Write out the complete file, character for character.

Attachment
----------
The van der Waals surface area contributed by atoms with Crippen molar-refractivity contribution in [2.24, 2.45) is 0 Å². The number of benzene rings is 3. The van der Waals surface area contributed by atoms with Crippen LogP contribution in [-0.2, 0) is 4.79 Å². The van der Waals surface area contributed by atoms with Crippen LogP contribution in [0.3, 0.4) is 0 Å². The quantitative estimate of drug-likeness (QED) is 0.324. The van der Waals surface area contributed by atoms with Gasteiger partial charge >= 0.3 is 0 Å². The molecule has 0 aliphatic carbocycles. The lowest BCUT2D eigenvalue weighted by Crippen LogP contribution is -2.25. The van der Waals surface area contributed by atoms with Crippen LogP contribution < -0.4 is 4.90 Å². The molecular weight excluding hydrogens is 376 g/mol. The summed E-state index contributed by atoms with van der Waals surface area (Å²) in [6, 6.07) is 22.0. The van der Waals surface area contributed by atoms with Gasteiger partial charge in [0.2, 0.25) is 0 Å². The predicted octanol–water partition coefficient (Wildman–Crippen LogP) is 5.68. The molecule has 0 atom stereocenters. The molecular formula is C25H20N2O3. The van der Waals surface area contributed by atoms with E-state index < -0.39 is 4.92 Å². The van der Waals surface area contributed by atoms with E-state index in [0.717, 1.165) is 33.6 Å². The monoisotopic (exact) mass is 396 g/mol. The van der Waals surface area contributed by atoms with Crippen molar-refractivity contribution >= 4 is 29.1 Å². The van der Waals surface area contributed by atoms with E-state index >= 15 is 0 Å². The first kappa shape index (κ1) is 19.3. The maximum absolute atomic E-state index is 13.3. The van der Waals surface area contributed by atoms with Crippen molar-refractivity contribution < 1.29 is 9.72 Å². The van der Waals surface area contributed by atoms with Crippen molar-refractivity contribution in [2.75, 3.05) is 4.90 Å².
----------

The van der Waals surface area contributed by atoms with Crippen molar-refractivity contribution in [2.24, 2.45) is 0 Å². The number of benzene rings is 3. The van der Waals surface area contributed by atoms with Crippen LogP contribution in [-0.2, 0) is 4.79 Å². The van der Waals surface area contributed by atoms with Crippen LogP contribution in [0.3, 0.4) is 0 Å². The quantitative estimate of drug-likeness (QED) is 0.324. The van der Waals surface area contributed by atoms with Gasteiger partial charge >= 0.3 is 0 Å². The molecule has 0 aliphatic carbocycles. The lowest BCUT2D eigenvalue weighted by Crippen LogP contribution is -2.25. The van der Waals surface area contributed by atoms with Crippen LogP contribution < -0.4 is 4.90 Å². The molecular weight excluding hydrogens is 376 g/mol. The summed E-state index contributed by atoms with van der Waals surface area (Å²) in [6, 6.07) is 22.0. The van der Waals surface area contributed by atoms with Gasteiger partial charge in [0.2, 0.25) is 0 Å². The predicted octanol–water partition coefficient (Wildman–Crippen LogP) is 5.68. The molecule has 0 atom stereocenters. The molecular formula is C25H20N2O3. The van der Waals surface area contributed by atoms with E-state index < -0.39 is 4.92 Å². The van der Waals surface area contributed by atoms with E-state index in [0.717, 1.165) is 33.6 Å². The monoisotopic (exact) mass is 396 g/mol. The van der Waals surface area contributed by atoms with Crippen molar-refractivity contribution >= 4 is 29.1 Å². The van der Waals surface area contributed by atoms with E-state index >= 15 is 0 Å². The first kappa shape index (κ1) is 19.3. The maximum absolute atomic E-state index is 13.3. The van der Waals surface area contributed by atoms with Crippen molar-refractivity contribution < 1.29 is 9.72 Å². The van der Waals surface area contributed by atoms with Crippen molar-refractivity contribution in [2.75, 3.05) is 4.90 Å².